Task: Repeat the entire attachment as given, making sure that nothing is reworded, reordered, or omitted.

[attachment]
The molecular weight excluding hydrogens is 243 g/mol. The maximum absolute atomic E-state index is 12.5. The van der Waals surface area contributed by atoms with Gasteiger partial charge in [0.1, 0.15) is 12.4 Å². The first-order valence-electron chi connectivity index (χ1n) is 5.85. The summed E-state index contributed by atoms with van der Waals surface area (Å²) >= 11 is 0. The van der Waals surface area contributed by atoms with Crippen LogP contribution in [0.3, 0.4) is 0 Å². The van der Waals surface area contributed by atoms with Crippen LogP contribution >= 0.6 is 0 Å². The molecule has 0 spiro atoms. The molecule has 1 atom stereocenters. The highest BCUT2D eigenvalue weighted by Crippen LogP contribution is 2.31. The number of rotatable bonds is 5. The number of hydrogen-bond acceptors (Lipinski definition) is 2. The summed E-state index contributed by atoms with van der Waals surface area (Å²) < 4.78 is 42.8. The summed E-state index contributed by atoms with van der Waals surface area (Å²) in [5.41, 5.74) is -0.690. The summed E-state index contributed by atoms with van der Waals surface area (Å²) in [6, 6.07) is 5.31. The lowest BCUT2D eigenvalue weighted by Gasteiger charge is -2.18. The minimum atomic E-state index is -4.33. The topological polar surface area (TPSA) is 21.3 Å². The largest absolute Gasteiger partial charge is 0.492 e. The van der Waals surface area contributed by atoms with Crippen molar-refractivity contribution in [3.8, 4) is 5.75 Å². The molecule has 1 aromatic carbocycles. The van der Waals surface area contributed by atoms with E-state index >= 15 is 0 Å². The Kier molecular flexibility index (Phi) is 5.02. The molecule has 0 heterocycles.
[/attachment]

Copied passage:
The molecular weight excluding hydrogens is 243 g/mol. The maximum absolute atomic E-state index is 12.5. The van der Waals surface area contributed by atoms with Gasteiger partial charge in [0.1, 0.15) is 12.4 Å². The first-order valence-electron chi connectivity index (χ1n) is 5.85. The summed E-state index contributed by atoms with van der Waals surface area (Å²) >= 11 is 0. The van der Waals surface area contributed by atoms with Crippen LogP contribution in [0.3, 0.4) is 0 Å². The van der Waals surface area contributed by atoms with Crippen LogP contribution >= 0.6 is 0 Å². The molecule has 0 spiro atoms. The molecule has 1 atom stereocenters. The highest BCUT2D eigenvalue weighted by Crippen LogP contribution is 2.31. The number of rotatable bonds is 5. The number of hydrogen-bond acceptors (Lipinski definition) is 2. The summed E-state index contributed by atoms with van der Waals surface area (Å²) < 4.78 is 42.8. The summed E-state index contributed by atoms with van der Waals surface area (Å²) in [5.41, 5.74) is -0.690. The summed E-state index contributed by atoms with van der Waals surface area (Å²) in [6, 6.07) is 5.31. The lowest BCUT2D eigenvalue weighted by Gasteiger charge is -2.18. The minimum atomic E-state index is -4.33. The topological polar surface area (TPSA) is 21.3 Å². The largest absolute Gasteiger partial charge is 0.492 e. The van der Waals surface area contributed by atoms with Crippen molar-refractivity contribution in [3.8, 4) is 5.75 Å². The molecule has 1 aromatic carbocycles. The van der Waals surface area contributed by atoms with E-state index >= 15 is 0 Å². The Kier molecular flexibility index (Phi) is 5.02. The molecule has 0 heterocycles.